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Old 09-09-2011, 01:16 AM
Always Learning
 
Default Emulate RHEV On CentOS - A note on Xen v. KVM

On Thu, 2011-09-08 at 20:00 -0400, Ross Walker wrote:
> On Sep 7, 2011, at 9:57 AM, Always Learning <centos@u61.u22.net> wrote:
>
> > Perhaps a silly question, but why maintain patches ? Why not compile a
> > new version and discard all the patches ? Patches are a messy manner to
> > maintain programmes.

> RHEL needs to keep the same ABI (application binary interface) for both
> kernel and user programs so third party VARs and software developer's
> binary packages will continue to be compatible during the lifetime of
> a release (5.X or 6.X).

According to my brief 30 seconds understanding of ABIs from Wikipedia,
that does not seem relevant to patching. The ABI is just a calling
convention. The parameters used and the data exchanged is predetermined
otherwise nothing would work. Parameters and data formats remains
constant throughout the life-time of the software. That has always been
the way for all inter-programme communications.

> In order to do that RH keeps (or makes all attempts to) the same
> versions of the software during the release while back porting
> security updates and must-have features that don't change these ABIs.

Anything which is patched is, by definition, not the same version as the
original version although the version number can remain the same and the
functionality generally remains the same. Obviously the ABI should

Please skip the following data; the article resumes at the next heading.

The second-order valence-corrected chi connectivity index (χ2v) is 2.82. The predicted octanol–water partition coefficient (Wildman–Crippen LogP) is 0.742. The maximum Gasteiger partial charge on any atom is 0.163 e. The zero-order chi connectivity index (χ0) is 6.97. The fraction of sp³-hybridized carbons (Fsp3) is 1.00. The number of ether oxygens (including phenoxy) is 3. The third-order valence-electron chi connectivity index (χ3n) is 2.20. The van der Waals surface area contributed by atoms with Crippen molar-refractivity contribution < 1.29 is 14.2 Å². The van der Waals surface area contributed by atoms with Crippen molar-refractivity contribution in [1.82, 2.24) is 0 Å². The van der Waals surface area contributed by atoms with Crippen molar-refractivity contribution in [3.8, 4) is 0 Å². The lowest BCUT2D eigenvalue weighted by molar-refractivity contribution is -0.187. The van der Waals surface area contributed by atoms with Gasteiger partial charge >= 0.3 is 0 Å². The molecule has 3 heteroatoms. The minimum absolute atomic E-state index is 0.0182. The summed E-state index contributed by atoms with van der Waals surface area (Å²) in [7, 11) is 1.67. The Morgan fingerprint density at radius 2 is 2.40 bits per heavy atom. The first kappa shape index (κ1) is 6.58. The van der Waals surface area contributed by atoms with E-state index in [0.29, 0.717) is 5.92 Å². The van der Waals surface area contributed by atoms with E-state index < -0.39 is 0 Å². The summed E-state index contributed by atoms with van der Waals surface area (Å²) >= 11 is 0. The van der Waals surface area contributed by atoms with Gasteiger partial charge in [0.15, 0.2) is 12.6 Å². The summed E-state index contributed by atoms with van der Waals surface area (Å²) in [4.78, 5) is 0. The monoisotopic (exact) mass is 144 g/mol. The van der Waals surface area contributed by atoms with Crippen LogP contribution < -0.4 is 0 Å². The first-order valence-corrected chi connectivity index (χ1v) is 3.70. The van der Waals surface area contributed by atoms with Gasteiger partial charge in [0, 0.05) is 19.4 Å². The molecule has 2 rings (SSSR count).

remain the same otherwise other programmes would be unable to
successfully exchange 'data'.

> These back ported updates are the patches that are applied to the base
> package.

Which means some systems, patched locally, may have to then re-apply
their patches to the base system ?

> That should make it crystal clear.

Regrettably it did not. Another poster, whose name I can't recall at
this moment, explained the patched practise as being able to restrict
charges to specific modules while maintaining unaltered core
functionality and having the flexibility to customise a base package for
specific requirements.

Best regards,

Paul.



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Old 09-09-2011, 04:20 AM
Ross Walker
 
Default Emulate RHEV On CentOS - A note on Xen v. KVM

On Sep 8, 2011, at 9:16 PM, Always Learning <centos@u61.u22.net> wrote:

>
> On Thu, 2011-09-08 at 20:00 -0400, Ross Walker wrote:
>> On Sep 7, 2011, at 9:57 AM, Always Learning <centos@u61.u22.net> wrote:
>>
>>> Perhaps a silly question, but why maintain patches ? Why not compile a
>>> new version and discard all the patches ? Patches are a messy manner to
>>> maintain programmes.
>
>> RHEL needs to keep the same ABI (application binary interface) for both
>> kernel and user programs so third party VARs and software developer's
>> binary packages will continue to be compatible during the lifetime of
>> a release (5.X or 6.X).
>
> According to my brief 30 seconds understanding of ABIs from Wikipedia,
> that does not seem relevant to patching. The ABI is just a calling
> convention. The parameters used and the data exchanged is predetermined